Exercise isn’t just important as a weight loss tool, regular exercise can help reduce the risk of developing long-term health concerns like heart disease, diabetes, some cancers and prevent mental health conditions such as anxiety and depression. In fact, exercise is the only ‘medication’ that targets the prevention and management of all nine national health priority areas.

A strong focus has been placed upon the importance of regular exercise for our physical and mental health but did you know that exercise can also help to keep our brains healthy and reduce the risk of developing dementia and Alzheimer’s Disease later in life.

Developing positive exercise habits is important for all of us, at all stages of life. So just how much exercise should we all be doing?

Exercise for Children

Children over five should aim to achieve 60 minutes of moderate activity per day and screen time should be limited to no more than 2 hours per day.

For children, being active can help:

  • Develop healthy bones, muscles and joints
  • Develop a healthy heart and lungs
  • Maintain a healthy body weight
  • Increase flexibility
  • Establish better balance and posture
  • Improve brain development and concentration skills

Examples of exercise/physical activity for children include playing games that include running, kicking, swimming, throwing – these may be in a group or individual environment. Family-based physical activity is also vital and this may involve things like walking, playground activities and riding bicycles.

Exercise for Teenagers

Teenagers are becoming increasingly inactive with only 1 in 10 Australian teenagers aged 15-17 meeting the physical activity guidelines. This worrying trend places sedentary teenagers at higher risk of developing long-term health concerns including diabetes in early adulthood. It can also affect their overall mental health, energy levels, knowledge retention and academic performance.

To experience these physical and mental benefits, as well as improved self-esteem and confidence, teenagers should aim to achieve around 60 minutes of mild to moderate physical activity per day.

Examples of exercise/physical activity for teenagers include team sports, individual sports, recreational games, swimming, cycling and running among many more.

Exercise for Adults

As adults, our lives become more diverse and often increasingly busy meaning that unfortunately, exercise becomes more of a chore or another thing on the never-ending to-do list, with only half of all Australian adults meeting their daily physical activity needs.

It is really important to think of exercise as an enjoyable experience and tailor your physical activity around your lifestyle. A more active lifestyle focused on sustainable and balanced movements will not only reduce your risk of many physical and mental health issues and promote a healthy weight it will also increase social engagement and self-confidence.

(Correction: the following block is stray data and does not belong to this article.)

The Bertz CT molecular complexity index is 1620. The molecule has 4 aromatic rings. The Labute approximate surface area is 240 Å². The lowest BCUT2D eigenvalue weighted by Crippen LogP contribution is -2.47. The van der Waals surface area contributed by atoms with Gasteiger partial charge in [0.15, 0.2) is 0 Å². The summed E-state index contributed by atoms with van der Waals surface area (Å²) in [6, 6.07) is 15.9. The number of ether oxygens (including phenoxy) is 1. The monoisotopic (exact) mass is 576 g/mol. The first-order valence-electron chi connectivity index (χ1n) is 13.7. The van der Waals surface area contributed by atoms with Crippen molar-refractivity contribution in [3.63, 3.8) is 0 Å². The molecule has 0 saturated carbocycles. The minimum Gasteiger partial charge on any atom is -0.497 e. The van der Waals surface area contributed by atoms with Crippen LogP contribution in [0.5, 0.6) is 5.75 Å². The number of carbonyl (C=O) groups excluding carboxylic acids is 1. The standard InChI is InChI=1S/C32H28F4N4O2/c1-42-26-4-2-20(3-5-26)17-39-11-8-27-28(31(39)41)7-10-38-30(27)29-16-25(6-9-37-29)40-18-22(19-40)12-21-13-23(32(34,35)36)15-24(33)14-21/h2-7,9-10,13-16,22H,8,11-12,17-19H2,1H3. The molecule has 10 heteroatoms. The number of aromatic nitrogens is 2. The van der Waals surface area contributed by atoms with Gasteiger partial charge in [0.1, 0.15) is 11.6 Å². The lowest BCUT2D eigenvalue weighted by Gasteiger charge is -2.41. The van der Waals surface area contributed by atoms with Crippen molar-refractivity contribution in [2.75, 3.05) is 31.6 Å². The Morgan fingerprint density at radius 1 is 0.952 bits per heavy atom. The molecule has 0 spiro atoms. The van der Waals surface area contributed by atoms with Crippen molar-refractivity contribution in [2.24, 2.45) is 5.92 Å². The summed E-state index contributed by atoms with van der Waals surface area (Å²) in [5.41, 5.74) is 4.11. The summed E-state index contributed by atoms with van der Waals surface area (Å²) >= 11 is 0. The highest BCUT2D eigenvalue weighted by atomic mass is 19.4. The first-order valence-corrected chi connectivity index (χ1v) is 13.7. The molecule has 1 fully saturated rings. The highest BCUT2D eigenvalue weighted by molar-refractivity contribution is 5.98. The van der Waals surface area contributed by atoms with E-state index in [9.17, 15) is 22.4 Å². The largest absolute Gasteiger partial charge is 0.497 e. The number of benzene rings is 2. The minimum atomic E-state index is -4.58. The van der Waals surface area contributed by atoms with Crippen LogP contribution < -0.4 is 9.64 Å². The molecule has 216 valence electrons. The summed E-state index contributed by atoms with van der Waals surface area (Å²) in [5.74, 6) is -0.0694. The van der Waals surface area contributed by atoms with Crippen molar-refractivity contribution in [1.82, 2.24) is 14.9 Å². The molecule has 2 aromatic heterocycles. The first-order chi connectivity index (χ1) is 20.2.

Adults should aim to be active most days of the week and achieve a minimum of 150 minutes (30 minutes; 5 times per week) of moderate to vigorous exercise each week. Preferably, and based on your individual circumstances we should aim for up to 300 minutes (60 minutes; 5 times per week) of this activity.

There should be a focus on balancing your exercise between cardiovascular and resistance exercises and we recommend that you incorporate strength exercises into your lifestyle on at least 2 days each week.

As well as participating in team or individual sports, adults are encouraged to exercise recreationally and may choose yoga, running, walking, gym workouts, swimming or cycling among many more options.

Exercise for Elderly People

Elderly Australians should aim to achieve 30 minutes of moderate exercise most days. Staying active is essential to help:

  • Reduce falls risk
  • Maintain independence
  • Slow the rate of muscle atrophy (wastage)
  • Maintain heart and lung function
  • Reduce the risk of neurological disease

There are many ways that older Australians can maintain an active lifestyle. These include:

  • Home-based strength exercises using body weight and/or a resistance
  • Walking
  • Water-based exercises
  • Gardening


As we celebrate exercise and reinforce that movement is in fact medicine, it is important to consider that if we had a pill that conferred all the health benefits of exercise then it would be the most widely prescribed medicine in the world and eradicate a majority of chronic disease.

We do not have such a pill, nor will we ever possess one, however, we do possess the prescription and it is found in our bodies, and in our mind – it is called physical activity. The true secret is that we all control our own access to this magic pill – actively making the decision to engage with physical activity on a consistent basis is the absolute key to a healthier lifestyle and I wish you all the best with your exercise journey.